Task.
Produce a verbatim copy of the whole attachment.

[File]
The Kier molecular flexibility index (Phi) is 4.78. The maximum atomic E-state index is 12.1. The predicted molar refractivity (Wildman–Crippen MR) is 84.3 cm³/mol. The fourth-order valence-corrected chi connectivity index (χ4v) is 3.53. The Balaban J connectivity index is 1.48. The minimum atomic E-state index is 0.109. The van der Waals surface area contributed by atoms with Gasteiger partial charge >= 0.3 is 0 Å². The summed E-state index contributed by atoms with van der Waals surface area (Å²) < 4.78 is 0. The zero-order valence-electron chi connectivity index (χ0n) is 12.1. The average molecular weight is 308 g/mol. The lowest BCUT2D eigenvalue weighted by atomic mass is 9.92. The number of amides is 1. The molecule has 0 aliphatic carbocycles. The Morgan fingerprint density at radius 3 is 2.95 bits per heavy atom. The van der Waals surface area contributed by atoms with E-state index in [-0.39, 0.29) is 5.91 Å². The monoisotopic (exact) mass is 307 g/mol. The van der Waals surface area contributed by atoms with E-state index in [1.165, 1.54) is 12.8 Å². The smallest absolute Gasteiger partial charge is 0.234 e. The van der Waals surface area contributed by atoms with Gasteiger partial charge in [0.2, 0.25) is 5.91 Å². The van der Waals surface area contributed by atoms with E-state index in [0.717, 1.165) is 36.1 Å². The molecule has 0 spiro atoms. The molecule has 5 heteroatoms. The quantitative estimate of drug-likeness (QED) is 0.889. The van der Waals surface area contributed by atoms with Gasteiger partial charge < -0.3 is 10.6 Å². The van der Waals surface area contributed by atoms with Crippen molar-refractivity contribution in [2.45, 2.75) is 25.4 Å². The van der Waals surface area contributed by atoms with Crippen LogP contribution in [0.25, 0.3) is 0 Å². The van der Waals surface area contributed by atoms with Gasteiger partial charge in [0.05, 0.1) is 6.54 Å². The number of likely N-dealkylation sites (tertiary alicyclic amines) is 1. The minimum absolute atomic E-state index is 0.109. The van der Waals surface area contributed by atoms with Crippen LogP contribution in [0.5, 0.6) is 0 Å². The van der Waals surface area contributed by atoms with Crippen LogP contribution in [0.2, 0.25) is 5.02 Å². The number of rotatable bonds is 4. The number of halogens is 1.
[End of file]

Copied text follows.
The Kier molecular flexibility index (Phi) is 4.78. The maximum atomic E-state index is 12.1. The predicted molar refractivity (Wildman–Crippen MR) is 84.3 cm³/mol. The fourth-order valence-corrected chi connectivity index (χ4v) is 3.53. The Balaban J connectivity index is 1.48. The minimum atomic E-state index is 0.109. The van der Waals surface area contributed by atoms with Gasteiger partial charge >= 0.3 is 0 Å². The summed E-state index contributed by atoms with van der Waals surface area (Å²) < 4.78 is 0. The zero-order valence-electron chi connectivity index (χ0n) is 12.1. The average molecular weight is 308 g/mol. The lowest BCUT2D eigenvalue weighted by atomic mass is 9.92. The number of amides is 1. The molecule has 0 aliphatic carbocycles. The Morgan fingerprint density at radius 3 is 2.95 bits per heavy atom. The van der Waals surface area contributed by atoms with E-state index in [-0.39, 0.29) is 5.91 Å². The monoisotopic (exact) mass is 307 g/mol. The van der Waals surface area contributed by atoms with E-state index in [1.165, 1.54) is 12.8 Å². The smallest absolute Gasteiger partial charge is 0.234 e. The van der Waals surface area contributed by atoms with Gasteiger partial charge in [0.2, 0.25) is 5.91 Å². The van der Waals surface area contributed by atoms with E-state index in [0.717, 1.165) is 36.1 Å². The molecule has 0 spiro atoms. The molecule has 5 heteroatoms. The quantitative estimate of drug-likeness (QED) is 0.889. The van der Waals surface area contributed by atoms with Gasteiger partial charge < -0.3 is 10.6 Å². The van der Waals surface area contributed by atoms with Crippen molar-refractivity contribution in [2.45, 2.75) is 25.4 Å². The van der Waals surface area contributed by atoms with Crippen LogP contribution in [0.25, 0.3) is 0 Å². The van der Waals surface area contributed by atoms with Gasteiger partial charge in [0.05, 0.1) is 6.54 Å². The number of likely N-dealkylation sites (tertiary alicyclic amines) is 1. The minimum absolute atomic E-state index is 0.109. The van der Waals surface area contributed by atoms with Crippen LogP contribution in [0.5, 0.6) is 0 Å². The van der Waals surface area contributed by atoms with Crippen LogP contribution in [0.2, 0.25) is 5.02 Å². The number of rotatable bonds is 4. The number of halogens is 1.